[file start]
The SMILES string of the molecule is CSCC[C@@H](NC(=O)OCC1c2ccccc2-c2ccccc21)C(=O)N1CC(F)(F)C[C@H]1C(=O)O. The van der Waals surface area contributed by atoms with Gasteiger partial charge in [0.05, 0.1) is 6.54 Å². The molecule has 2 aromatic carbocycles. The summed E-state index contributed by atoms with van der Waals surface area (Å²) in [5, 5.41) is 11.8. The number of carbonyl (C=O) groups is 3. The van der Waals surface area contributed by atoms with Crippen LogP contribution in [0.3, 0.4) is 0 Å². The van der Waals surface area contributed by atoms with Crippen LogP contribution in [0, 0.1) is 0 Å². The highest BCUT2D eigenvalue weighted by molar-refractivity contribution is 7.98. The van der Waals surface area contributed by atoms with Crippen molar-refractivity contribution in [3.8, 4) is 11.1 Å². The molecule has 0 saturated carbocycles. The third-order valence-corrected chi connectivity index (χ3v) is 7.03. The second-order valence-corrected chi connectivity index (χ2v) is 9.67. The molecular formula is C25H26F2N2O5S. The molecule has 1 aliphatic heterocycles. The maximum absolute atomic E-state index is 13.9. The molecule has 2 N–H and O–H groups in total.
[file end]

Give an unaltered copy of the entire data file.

The SMILES string of the molecule is CSCC[C@@H](NC(=O)OCC1c2ccccc2-c2ccccc21)C(=O)N1CC(F)(F)C[C@H]1C(=O)O. The van der Waals surface area contributed by atoms with Gasteiger partial charge in [0.05, 0.1) is 6.54 Å². The molecule has 2 aromatic carbocycles. The summed E-state index contributed by atoms with van der Waals surface area (Å²) in [5, 5.41) is 11.8. The number of carbonyl (C=O) groups is 3. The van der Waals surface area contributed by atoms with Crippen LogP contribution in [0.3, 0.4) is 0 Å². The van der Waals surface area contributed by atoms with Crippen LogP contribution in [0, 0.1) is 0 Å². The highest BCUT2D eigenvalue weighted by molar-refractivity contribution is 7.98. The van der Waals surface area contributed by atoms with Crippen molar-refractivity contribution in [3.8, 4) is 11.1 Å². The molecule has 0 saturated carbocycles. The third-order valence-corrected chi connectivity index (χ3v) is 7.03. The second-order valence-corrected chi connectivity index (χ2v) is 9.67. The molecular formula is C25H26F2N2O5S. The molecule has 1 aliphatic heterocycles. The maximum absolute atomic E-state index is 13.9. The molecule has 2 N–H and O–H groups in total.